"We have systematically capitalised on this realignment of dimensions to build a compelling compact car.
"This Volkswagen can immediately be made out as the original of its class, but also as a completely new generation."
It will begin life internationally with five petrol engines, two diesels and a gas-powered model, though there are plans for hybrid and full battery-electric versions in the future.
All the internal combustion engines will sit across the engine bay in a front-wheel drive layout, with Welsch confirming there has been no provision made for all-wheel drive despite the Mk5 Polo winning four consecutive World Rally Championships. The base engines, at least in Europe, will be three-cylinder, 1.0l units with multipoint fuel injection and either 48kW or 55kW of power, combined with five-speed manual gearboxes.
Two direct injection versions of the 1.0l three-cylinder motor will chime in next, with either 70kW or 85kW of power. While they share a seven-speed dual-clutch gearbox as an option, the 70kW version has a five-speed manual and the 85kW Polo gets a six-speeder.
The only two petrol-powered four-cylinder engines are expensive to build, starting with the 1.5l, cylinder-on-demand four from the Golf Mk 7.5, with 110kW of power, and moving to the flagship Polo GTi’s 147kW 2.0l engine.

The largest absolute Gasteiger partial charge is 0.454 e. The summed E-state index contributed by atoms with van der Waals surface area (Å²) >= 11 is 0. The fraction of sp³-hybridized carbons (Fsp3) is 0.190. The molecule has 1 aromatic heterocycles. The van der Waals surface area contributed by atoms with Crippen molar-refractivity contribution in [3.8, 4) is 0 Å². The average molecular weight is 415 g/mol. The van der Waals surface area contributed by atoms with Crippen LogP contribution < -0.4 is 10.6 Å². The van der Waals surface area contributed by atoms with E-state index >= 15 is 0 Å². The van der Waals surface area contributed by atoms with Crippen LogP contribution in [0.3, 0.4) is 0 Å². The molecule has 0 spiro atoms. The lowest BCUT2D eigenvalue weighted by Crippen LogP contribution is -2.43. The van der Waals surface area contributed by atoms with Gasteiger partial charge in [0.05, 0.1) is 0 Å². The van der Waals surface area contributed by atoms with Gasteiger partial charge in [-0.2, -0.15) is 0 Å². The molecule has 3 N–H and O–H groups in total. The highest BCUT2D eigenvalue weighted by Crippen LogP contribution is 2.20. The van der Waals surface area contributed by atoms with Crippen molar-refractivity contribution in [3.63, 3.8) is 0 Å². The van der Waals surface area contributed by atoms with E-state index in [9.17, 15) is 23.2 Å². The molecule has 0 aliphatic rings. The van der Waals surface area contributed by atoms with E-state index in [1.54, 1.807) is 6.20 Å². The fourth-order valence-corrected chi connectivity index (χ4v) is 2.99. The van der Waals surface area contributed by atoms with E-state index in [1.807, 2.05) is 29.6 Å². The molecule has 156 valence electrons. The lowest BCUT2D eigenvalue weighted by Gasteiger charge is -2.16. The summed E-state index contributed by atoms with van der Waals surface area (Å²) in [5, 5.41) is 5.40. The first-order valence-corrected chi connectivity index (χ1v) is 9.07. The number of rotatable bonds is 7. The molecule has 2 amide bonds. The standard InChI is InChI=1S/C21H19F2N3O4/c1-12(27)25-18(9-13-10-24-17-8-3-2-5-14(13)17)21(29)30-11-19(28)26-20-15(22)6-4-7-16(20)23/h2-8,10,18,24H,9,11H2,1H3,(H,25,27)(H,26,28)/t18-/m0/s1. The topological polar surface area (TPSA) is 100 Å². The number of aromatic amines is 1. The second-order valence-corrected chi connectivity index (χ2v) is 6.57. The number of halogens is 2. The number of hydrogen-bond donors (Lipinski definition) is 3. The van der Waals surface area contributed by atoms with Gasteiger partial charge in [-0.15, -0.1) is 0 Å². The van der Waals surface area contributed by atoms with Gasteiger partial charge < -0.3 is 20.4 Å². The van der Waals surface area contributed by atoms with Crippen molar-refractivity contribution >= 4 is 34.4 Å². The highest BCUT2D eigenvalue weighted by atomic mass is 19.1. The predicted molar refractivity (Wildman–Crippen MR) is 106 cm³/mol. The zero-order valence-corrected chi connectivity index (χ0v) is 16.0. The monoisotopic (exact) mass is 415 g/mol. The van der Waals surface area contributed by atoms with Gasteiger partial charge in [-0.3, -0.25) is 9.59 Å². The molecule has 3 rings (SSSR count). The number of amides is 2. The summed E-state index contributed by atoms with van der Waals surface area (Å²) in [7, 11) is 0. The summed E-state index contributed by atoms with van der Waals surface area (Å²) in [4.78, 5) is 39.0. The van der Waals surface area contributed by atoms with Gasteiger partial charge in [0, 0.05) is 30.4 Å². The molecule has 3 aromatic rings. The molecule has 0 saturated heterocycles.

The motors also have either six-speed manual or seven-speed dual-clutch transmissions. There will be two diesels, too, both variants on the 1.6l four-cylinder layout.
The entry-level diesel has 59kW of power and a five-speed manual gearbox, while the 70kW version has either the base car’s manual gearbox or a seven-speed dual clutch.
One new bit of tech to the Polo is an optional keyless locking and engine start system, derived from the Golf.
But it’s the assistance systems that will deliver much of the Polo’s real-world safety improvements, derived from larger, more expensive Volkswagens. The active cruise control is similar to the system in the Golf and Passat, complete with stop-and-go for the DSG-equipped cars, despite its old-school manual parking brake.
It can be used at up to 210km/h, which is a bit of over-engineering given two thirds of the Polo range couldn’t be convinced to go that fast without a mineshaft handy (though Volkswagen hasn’t confirmed top speeds).
While many of the advanced systems will be optional on upper-level cars, even the base versions will have City Emergency Braking and Pedestrian Monitoring to alert the driver of people or stationary traffic and then brake.
There are also optional systems such as blind-spot detection and a semi-automated parking system.
While Bischoff’s team clearly worked hard to make the Polo’s exterior crisp and feel longer and leaner, it’s the interior work that stands out. The adoption of the optional digital screen pushes the technology down to new lows on the pricing ladder, while the infotainment screens range from 6.5 inches to eight inches.
VW has joined the two digital screens together to form one extended panel that stretches across two thirds of the dash.
The move has forced the central face vents down to become central navel vents, though the outboard vents remain at face height while the air-conditioner’s controls move down as well.
The car not only connects with Car-Net via MirrorLink, Android Auto and Apple’s CarPlay but they are joined by VW’s internal "We by Volkswagen" digital user platform.
It will launch with three standard trim lines, including Trendline, Comfortline and Highline, plus a Beats edition with a higher-end sound system.